Let’s start with a question: “Are your digital marketing objectives designed to deliver the outcomes your organization needs to succeed?”
To non-marketers, this may sound like a simple question. To experienced-marketers, this question probably triggers some level of anxiety. I’ve come across many marketers who answered with a quick “yes”. Once we dig a little deeper, it turns out they don’t actually know. There are one of two common reasons this happens:
- Marketers don’t understand (often at no fault of their own) what the organization is looking to achieve.
- Marketers haven’t taken the time to align their individual initiatives with the organizational objectives.
The good news is that it doesn’t have to be overly difficult or complex to figure this out. The bad news is that we have to make the time in our already over-booked schedules dedicated to solving this. Below is a simple framework that, when followed, helps align digital marketing objectives with overall business goals.
Align marketing objectives to business goals
Businesses will flounder if key departments aren’t working toward a common goal for the business. For marketing leaders, digital marketing objectives should roll up to the overall business objectives of the organization. It influences strategy and the way teams are structured.
Owners should clearly communicate business objectives—whether that’s a board of directors, founder, or group of partners. Poorly communicated business objectives can be a major pain point for marketing leaders. They will need to open up a dialogue with key relationships who have a seat at that table.
There are three main goals of any business:
- Market share
Let’s take a closer look at each business objective and how marketing can support them.
Business Objective #1: Increase Market Share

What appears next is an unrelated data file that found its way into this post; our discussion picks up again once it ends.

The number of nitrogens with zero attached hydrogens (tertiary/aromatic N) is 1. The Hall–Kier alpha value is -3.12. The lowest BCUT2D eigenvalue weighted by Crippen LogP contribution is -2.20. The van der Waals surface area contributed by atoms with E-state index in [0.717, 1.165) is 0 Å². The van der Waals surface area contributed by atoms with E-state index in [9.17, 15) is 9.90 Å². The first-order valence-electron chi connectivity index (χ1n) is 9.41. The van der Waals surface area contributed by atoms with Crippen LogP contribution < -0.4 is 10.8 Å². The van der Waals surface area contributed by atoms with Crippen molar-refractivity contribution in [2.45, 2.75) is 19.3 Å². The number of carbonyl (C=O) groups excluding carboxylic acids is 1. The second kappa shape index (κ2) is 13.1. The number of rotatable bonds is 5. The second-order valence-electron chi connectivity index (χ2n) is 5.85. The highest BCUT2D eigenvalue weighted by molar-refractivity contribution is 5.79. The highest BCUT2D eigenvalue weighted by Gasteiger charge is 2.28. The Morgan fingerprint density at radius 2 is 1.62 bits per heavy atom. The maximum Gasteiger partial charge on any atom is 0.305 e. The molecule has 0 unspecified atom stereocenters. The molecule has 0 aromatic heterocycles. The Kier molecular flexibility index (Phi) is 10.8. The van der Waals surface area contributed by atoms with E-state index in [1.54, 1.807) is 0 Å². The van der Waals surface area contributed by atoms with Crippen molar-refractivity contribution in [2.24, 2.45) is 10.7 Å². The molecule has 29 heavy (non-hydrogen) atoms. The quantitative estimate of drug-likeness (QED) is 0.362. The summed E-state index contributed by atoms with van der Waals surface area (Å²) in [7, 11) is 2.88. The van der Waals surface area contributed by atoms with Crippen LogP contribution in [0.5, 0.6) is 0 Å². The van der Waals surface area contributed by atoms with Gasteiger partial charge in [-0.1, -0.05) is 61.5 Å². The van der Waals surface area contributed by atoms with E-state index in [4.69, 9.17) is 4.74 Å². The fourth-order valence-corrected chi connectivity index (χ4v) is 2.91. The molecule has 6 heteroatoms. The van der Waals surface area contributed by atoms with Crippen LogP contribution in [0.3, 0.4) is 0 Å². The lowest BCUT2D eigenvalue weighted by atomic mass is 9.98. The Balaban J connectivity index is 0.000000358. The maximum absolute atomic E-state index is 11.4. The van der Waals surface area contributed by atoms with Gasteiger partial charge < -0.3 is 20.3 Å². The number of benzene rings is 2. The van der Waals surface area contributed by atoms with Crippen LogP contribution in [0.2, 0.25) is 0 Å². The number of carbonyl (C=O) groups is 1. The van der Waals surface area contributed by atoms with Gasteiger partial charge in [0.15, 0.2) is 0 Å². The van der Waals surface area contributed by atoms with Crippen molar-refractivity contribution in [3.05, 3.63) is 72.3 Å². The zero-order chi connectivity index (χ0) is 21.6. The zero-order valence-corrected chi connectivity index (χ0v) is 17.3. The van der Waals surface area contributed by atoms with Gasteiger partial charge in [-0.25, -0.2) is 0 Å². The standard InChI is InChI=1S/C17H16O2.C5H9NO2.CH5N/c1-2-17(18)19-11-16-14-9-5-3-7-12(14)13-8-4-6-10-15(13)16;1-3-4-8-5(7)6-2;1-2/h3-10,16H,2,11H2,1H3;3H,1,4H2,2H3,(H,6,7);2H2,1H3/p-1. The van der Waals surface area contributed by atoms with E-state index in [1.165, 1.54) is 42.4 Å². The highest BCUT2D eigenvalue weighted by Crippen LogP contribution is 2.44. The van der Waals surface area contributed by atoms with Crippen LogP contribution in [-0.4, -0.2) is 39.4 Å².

A company’s market share is its total sales in relation to the overall sales of the industry. For instance, your business may have an objective of increasing market share from 25% to 50% in three years. Now, it’s the CMO’s responsibility to figure out how to make that happen. Here are five ways marketing leaders can support increasing market share:
- Innovation. Working with product or R&D teams to develop new value propositions to bring to market.
- Lower prices. Lowering prices may cut into margins, but it could entice buyers to ditch your competitor and purchase from you.
- Strengthen customer relationships. In businesses that operate on a recurring revenue model, strengthening customer relationships can reduce churn and maximize customer lifetime value. Listen to Hunter Montgomery, CMO at ChurnZero, share how this is possible:
- Increase quality. Some buyers place a premium on quality in their purchase decision. Marketing plays a role in increasing the perceived quality of a product or service. Work key points of differentiation into marketing messages.
- Acquisition. Another way to grow market share is to acquire other businesses and retain their customer base. Marketing plays a critical role in this kind of activity, especially when navigating new brand architectures.
Business Objective #2: Increase Revenue